CP/M 6502-Style

There are projects you create to share with the world, but there are also those you do just because you want something for yourself. Lucky for us, [Dietrich-L]’s 30-year-long project to create CPM-65, a CP/M-like OS for the 6502, has become both.

[Dietrich-L] does admit that the documentation is “sparse” and “for my personal needs.” Still, the OS has most of what you’d expect and runs well on the target system, a heavily-modified Elektor Junior with 57 kB of RAM. The disk structure is compatible with CP/M, although the Transient Program Area (TPA) apparently starts at $200, which is a bit different from a typical CP/M. Apparently, the system uses some low memory which necessitated the relocation. Just in case you were hoping, CPM-65 doesn’t emulate an 8080 system, so you can’t run normal CP/M programs. You just get a similar operating environment and tools.

The 31 commands listed include an assembler, BASIC, Forth, an editor, and some disk tools, along with a debugger. Xmodem is available, too. Everything is written in assembly for the CPM-65 assembler, so bootstrapping could be an issue if you need to make any changes.

Speaking of changes, there is some documentation in the docs sub-directory, including the layout of [Dietrich-L]’s system, which would be handy if you were trying to run this on your own hardware. You’ll also find basic commands for the editor, details of the assembler, and some other documents.

[Dietrich-L] notes that he was unaware when he started the project that there were other similar projects. DOS/65 (which has a port for the Commodore 64), OUP/M (which hasn’t been updated since 1983), and CPM65 (apparently no relation, but very impressive), which appeared in 2022.

If you need a 6502 computer, grab a breadboard, although adding the disk drive is an exercise left to the reader. Or, grab an FPGA but expect more work.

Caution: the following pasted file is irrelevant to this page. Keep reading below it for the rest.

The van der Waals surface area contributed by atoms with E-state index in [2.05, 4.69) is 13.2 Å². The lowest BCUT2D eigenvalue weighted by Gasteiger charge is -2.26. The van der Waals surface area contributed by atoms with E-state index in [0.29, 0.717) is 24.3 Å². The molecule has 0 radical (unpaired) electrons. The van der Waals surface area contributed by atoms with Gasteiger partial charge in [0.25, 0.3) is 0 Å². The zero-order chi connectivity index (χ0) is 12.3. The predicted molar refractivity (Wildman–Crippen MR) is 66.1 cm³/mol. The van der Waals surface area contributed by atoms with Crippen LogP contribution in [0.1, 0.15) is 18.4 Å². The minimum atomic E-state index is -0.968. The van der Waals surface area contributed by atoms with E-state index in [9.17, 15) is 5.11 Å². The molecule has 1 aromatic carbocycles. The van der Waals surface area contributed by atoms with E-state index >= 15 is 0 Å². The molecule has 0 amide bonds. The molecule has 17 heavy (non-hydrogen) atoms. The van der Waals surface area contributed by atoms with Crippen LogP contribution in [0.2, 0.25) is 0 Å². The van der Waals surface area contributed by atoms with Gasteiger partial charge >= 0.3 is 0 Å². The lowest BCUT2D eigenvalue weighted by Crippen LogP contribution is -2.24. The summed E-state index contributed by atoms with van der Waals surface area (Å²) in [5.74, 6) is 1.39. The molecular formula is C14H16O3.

Thanks [Stephen Walters] for the tip!

8 thoughts on “CP/M 6502-Style

  1. “Apparently, the system uses some low memory which necessitated the relocation” – Erm, no, it’s a 6502, so the first 256 bytes is the zero page, and the second 256 bytes is the stack :D.

  2. I did the 2022 CP/M-65 — I’ve just written an assembler for it, actually. Mine uses relocatable binaries so that you can load the same programs on multiple systems with different memory maps. Currently it’ll run on the BBC Micro, C64 (very slowly due to the terrible disk system) and X16. I want to look at the Apple II and Oric next. Sadly due to physical differences you can’t use the same floppies on the different systems…

    I wish I’d know about the earlier CP/M-65, as it would have saved a tonne of time; it uses absolute binaries, making the design simpler but less flexible, which means I wouldn’t have been able to reuse the assembler but there may still be useful things I can steal. Er, borrow. It uses a 256-byte record size rather than the traditional CP/M 128 bytes in order to make the maths easier on the 6502, which may make porting trickier.

    Right now I’m working to port DOS/65’s ed clone. If you thought edlin was bad, you haven’t used CP/M ed (no relation to Unix ed). It’s very special.

  3. What an impressive project! Surely a work of love, and many hours of hard work.

    An 8080 emulator could be a great addition. That could open the door to (slowly) running a vast number of classic CP/M programs.

    I’m working on an similar project: A version of CP/M for the RCA 1802 CPU. I started by writing an 8080 emulator, so it can (slowly) run an existing CP/M-80, and am then rewriting each of its components in 1802 assembler to speed things up.

    1. It would be interesting to see if a C128 could run this a little simpler due to the MMU’s ability to relocate zero page (and the stack?) I am referring to using the 6502 of course, and not via the Z80.

      1. Certainly a C64 or a C128 can run CPM-65 just fine. You have to write an appropriate BIOS, adapt the memory map and reassemble everything. Very straightforward- only the BIOS takes real effort. I recently ported CPM-65 on my Apple II+. Borrowed BIOS code from David Given.

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